Jerry Wexler, famed record producer, dies
Legendary record producer Jerry Wexler, who helped shape R&B; music with influential recordings of Aretha Franklin, Ray Charles and other greats, and later made key recordings with the likes of Bob Dylan and Willie Nelson, has died, said his son, Paul. He was 91.
Paul Wexler said his father died at home in Sarasota, Fla., about 3:45 a.m. Friday of heart disease; the death was first confirmed to The Associated Press by David Ritz, co-author of Wexler's 1993 memoir, "Rhythm and the Blues."
Both his son and daughter Lisa were present at the time of his death.
Wexler earned his reputation as a music industry giant while a partner at Atlantic Records with another legendary music figure, the late Ahmet Ertegun. Atlantic provided an outlet for the groundbreaking work of African-American performers in the 1950s and 1960s. Later, it was a home to rock icons like Led Zeppelin and the Rolling Stones. He later helped Dylan win his first Grammy by producing his 1979 "Slow Train Coming" album.
Wexler helped boost the careers of both the "King of Soul," Charles, and the "Queen of Soul," Franklin. Wilson Pickett, Solomon Burke and Percy Sledge were among the other R&B; greats who benefited from Wexler's deft recording touch. He also produced Dusty Springfield's classic "Dusty in Memphis," considered a masterpiece of "blue-eyed" soul.
Trump to buy McMahon's home
Donald Trump will soon be Ed McMahon's landlord.
Trump announced Thursday he would save the television personality's Beverly Hills mansion from foreclosure by buying it for an undisclosed amount and leasing it to McMahon.
The developer told the Los Angeles Times he doesn't know McMahon personally, but acted out of compassion because helping out "would be an honor."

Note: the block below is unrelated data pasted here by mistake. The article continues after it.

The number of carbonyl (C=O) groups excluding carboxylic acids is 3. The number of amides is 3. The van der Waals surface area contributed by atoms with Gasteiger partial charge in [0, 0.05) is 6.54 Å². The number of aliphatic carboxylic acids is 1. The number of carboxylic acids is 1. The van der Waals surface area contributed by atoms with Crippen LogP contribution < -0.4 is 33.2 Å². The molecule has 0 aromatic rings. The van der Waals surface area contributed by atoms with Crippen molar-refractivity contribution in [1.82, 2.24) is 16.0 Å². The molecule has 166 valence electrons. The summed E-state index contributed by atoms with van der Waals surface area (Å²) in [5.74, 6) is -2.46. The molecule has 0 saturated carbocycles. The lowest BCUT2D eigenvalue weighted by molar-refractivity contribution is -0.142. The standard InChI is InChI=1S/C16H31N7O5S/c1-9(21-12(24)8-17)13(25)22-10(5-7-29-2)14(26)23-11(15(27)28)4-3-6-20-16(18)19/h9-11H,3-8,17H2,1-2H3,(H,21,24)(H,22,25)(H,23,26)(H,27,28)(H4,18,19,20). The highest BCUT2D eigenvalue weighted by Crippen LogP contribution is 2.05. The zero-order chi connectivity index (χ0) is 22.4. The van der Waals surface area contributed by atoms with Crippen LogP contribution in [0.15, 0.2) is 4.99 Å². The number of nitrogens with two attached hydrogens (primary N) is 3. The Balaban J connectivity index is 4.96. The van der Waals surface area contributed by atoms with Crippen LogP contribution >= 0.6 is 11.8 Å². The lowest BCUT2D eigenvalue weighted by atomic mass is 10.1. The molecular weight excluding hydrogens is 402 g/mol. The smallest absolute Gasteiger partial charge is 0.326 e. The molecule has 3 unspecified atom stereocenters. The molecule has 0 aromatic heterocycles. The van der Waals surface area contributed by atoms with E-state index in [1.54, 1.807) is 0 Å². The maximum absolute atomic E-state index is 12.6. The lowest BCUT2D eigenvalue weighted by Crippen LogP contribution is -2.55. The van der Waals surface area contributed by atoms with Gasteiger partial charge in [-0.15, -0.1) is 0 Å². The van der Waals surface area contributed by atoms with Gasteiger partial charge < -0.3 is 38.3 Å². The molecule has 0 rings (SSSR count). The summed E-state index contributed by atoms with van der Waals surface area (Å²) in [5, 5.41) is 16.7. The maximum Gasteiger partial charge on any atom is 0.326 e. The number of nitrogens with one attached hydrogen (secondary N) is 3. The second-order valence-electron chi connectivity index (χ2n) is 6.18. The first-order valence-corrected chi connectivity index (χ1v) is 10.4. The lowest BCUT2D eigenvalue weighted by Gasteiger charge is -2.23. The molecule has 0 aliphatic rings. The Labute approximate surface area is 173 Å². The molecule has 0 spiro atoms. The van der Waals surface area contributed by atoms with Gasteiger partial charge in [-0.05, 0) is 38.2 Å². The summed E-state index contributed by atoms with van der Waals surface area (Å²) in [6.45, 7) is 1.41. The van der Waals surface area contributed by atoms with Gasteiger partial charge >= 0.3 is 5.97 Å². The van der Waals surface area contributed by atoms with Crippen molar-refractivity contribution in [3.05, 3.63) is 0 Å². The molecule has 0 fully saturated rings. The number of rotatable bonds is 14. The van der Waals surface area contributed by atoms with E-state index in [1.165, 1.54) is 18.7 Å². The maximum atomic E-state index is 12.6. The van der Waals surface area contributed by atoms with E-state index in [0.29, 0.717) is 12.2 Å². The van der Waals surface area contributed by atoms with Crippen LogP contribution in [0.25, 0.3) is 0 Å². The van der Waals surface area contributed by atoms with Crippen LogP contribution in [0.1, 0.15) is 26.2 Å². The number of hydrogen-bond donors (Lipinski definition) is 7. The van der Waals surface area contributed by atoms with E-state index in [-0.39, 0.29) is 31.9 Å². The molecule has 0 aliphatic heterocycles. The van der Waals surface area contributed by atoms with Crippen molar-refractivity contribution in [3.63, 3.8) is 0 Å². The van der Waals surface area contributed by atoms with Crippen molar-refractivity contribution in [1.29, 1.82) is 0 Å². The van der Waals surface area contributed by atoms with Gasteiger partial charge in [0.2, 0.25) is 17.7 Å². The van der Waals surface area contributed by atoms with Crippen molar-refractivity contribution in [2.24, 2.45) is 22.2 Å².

McMahon, 85, who was Johnny Carson's sidekick on the "Tonight" show for three decades, has not worked for about 18 months because of a neck injury. He defaulted on $4.8 million in mortgage loans with Countrywide Financial Corp.
McMahon bought the six-bedroom, five-bathroom, 7,000-square-foot house in January 1990. The home was listed at $4.6 million last weekend - down from a peak price of
Texas town invites Colbert to 'outhouse'
Stephen Colbert's one-man campaign against towns named Canton has its latest target firing back.
A city councilman in Canton, Texas, joked that he would "mash his nose" after the comedian referred to the town as an "incorporated outhouse."
"What does that sucker know about it? He's never been here anyway," Councilman John Fuller said in a story Friday in the Tyler Morning Telegraph.
In an ongoing gag on his Comedy Central show "The Colbert Report," Colbert has been taking pot shots at various towns named Canton. It began when he referred to a Georgia town as "the crappy Canton."
Leaders of the Texas town of Canton, which has a population of about 5,100, invited Colbert to the town's monthly flea market - which, according to a city Web site, harkens back to Texas' frontier traditions, "when it was common to trade a rifle for a good hunting dog."
'Office' actor Robinson faces drug charges
Prosecutors have filed felony drug charges against Craig Phillip Robinson, an actor best known for his role as Darryl Philbin on NBC's "The Office."
According to documents released Friday, police in Culver City arrested Robinson on June 29 on suspicion of possessing MDMA, also known as ecstasy, and methamphetamine.
He was released the same day after posting bail, jail records show.
Los Angeles County prosecutors charged Robinson with two felony counts of drug possession and one count of being under the influence of illegal drugs.
Robinson's publicist declined to comment Friday. The 36-year-old is scheduled to appear in court on August 21.
No joke: Bill Murray leaps 13,000 feet
Bill Murray landed in Chicago on Friday like he never had before - by jumping from an airplane 13,500 feet up.
The 57-year-old actor took several deep breaths before stepping out the open doors of a C-31 Fokker and dropping at about 120 mph to the city's lakefront with members of the Army Golden Knights Parachute Team.
An exuberant Murray, whose jump kicked off the 50th Chicago Air and Water Show, landed safely on a beach.
The actor pretended for a moment to stagger as if dizzy, smiled broadly, waved to the crowd and shook hands with some of the Golden Knights.
Friends asked Murray to participate in the show, which features demonstrations and performances in the air and on Lake Michigan, to support the Illinois United Service Organizations.
Once he landed, Murray said a Golden Knight jumper had tried to ease his nerves by telling him he would want to repeat the jump.
"But right now," Murray said, "I really feel like having a drink."